Banks, however, face a fight. They’re up against behemoths like Fidelity Investments Inc. and the Vanguard Group, which have decades of experience and brand names. Banks also still carry the stigma that they prey on unsophisticated investors. In May, NationsBank agreed to pay $850,000 to settle a complaint of deceptive sales practices, only the most recent of several such settlements by big banks.

No North Carolina bank has been more aggressive in chasing fund business than First Union. Three and a half years ago, it managed only $3 billion. Today it offers 71 funds, including 35 stock funds. Morningstar has awarded four or five stars to seven of the 23 First Union stock funds it tracks.

One is Evergreen Small Cap Equity, which has hit $100 million in assets, up from $14 million two years ago. Its Class Y shares, for trust customers, returned 38.5% for the year ended Nov. 31, ahead of the 27.1% peer average, Lipper says. A Morningstar five-star fund, it invests in growth companies with market caps of less than $500 million and above-average dividend yields, says Nola Falone, one of two managers. Falone looks for companies in consolidating industries that may be acquisition targets. The fund requires a $1,000 minimum investment.

NationsBank has 53 funds, up from 30 four years ago. Nineteen are stock funds. Morningstar has given 10 of them four or five stars. Two of the bank’s better performers, Managed Index and Managed Small Cap, were launched too recently to be ranked. They are built around standard market indices with a gimmick. They try to edge out the index performance by loading up on stocks managers deem the most attractive. For the year ending Dec. 9, Managed Index, with a return of 34.4%, beat the S&P 500, which returned 34.0%. Managed Small Cap, with a gain of 27.1%, outpaced S&P’s SmallCap 600 index, which gained 25.4%.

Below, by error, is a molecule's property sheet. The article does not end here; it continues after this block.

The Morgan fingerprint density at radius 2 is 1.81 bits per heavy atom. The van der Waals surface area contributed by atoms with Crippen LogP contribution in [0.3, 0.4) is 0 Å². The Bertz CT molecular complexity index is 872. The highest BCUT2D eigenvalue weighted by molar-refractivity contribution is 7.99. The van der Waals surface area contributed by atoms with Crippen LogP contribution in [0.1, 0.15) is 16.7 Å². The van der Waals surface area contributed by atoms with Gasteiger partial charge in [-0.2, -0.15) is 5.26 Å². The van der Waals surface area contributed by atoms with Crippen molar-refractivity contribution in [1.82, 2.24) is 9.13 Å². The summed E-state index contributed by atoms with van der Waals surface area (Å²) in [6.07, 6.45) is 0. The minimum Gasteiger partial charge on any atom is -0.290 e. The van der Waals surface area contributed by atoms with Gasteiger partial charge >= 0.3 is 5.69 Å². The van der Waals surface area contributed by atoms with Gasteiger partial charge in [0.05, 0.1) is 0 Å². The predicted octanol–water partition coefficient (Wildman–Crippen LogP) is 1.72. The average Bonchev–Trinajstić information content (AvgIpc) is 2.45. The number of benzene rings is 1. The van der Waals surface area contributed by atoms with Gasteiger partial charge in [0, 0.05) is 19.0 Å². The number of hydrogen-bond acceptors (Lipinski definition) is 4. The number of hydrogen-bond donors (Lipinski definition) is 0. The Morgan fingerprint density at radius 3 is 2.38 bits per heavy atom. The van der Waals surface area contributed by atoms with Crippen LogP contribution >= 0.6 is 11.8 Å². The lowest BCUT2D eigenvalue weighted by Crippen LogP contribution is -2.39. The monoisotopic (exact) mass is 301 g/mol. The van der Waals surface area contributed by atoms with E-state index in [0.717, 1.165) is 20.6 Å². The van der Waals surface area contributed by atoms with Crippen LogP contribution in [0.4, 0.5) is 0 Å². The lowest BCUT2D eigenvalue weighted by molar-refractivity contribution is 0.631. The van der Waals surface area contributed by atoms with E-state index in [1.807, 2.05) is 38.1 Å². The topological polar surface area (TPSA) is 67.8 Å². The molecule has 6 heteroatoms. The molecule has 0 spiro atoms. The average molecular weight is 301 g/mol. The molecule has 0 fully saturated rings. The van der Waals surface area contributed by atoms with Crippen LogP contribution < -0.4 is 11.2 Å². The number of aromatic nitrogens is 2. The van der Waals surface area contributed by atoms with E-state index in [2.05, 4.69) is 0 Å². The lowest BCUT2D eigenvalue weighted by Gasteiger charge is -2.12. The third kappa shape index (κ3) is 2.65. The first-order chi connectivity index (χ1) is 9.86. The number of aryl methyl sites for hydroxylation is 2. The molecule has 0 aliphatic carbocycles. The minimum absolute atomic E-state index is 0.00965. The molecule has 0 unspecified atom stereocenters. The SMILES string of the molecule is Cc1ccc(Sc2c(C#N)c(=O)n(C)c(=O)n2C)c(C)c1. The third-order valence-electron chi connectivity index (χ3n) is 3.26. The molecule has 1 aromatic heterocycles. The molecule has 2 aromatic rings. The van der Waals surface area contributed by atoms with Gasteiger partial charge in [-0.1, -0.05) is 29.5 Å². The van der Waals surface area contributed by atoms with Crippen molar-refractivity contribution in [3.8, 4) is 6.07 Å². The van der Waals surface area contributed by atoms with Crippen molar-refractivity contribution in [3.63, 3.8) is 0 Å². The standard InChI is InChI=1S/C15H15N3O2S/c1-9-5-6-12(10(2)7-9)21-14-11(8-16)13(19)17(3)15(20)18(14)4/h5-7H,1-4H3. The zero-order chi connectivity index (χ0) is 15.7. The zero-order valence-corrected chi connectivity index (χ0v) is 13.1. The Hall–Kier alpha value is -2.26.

The expense ratio of the funds’ Primary Class A shares, purchased through fee-based financial planners, is 0.5%, below the 1.14% and 1.72% peer averages, says Strategic Insight Corp., a New York mutual fund analysis company. The funds were launched in late 1996 and together had $180 million in assets at the beginning of December.

Wachovia’s Special Values Class A fund, a small-cap fund, outpaced the Russell 2000 index, a diversified index of smaller companies, with a 27.7% gain for the year ending Dec. 11. The fund’s assets are spread across 100 stocks, co-manager Roger Glenski says. Launched in 1993, it requires a minimum investment of $250 and has an expense ratio of 1.21%, lower than average.

Emboldened by the numbers, banks are crowing that the performance of some of their funds has improved. Sure, plenty of their funds are still poor performers weighed down by heavy expenses. But the investor who pays close attention to returns and expense ratios should be able to ferret out good values.

Copyright Business-North Carolina Mar 01, 1998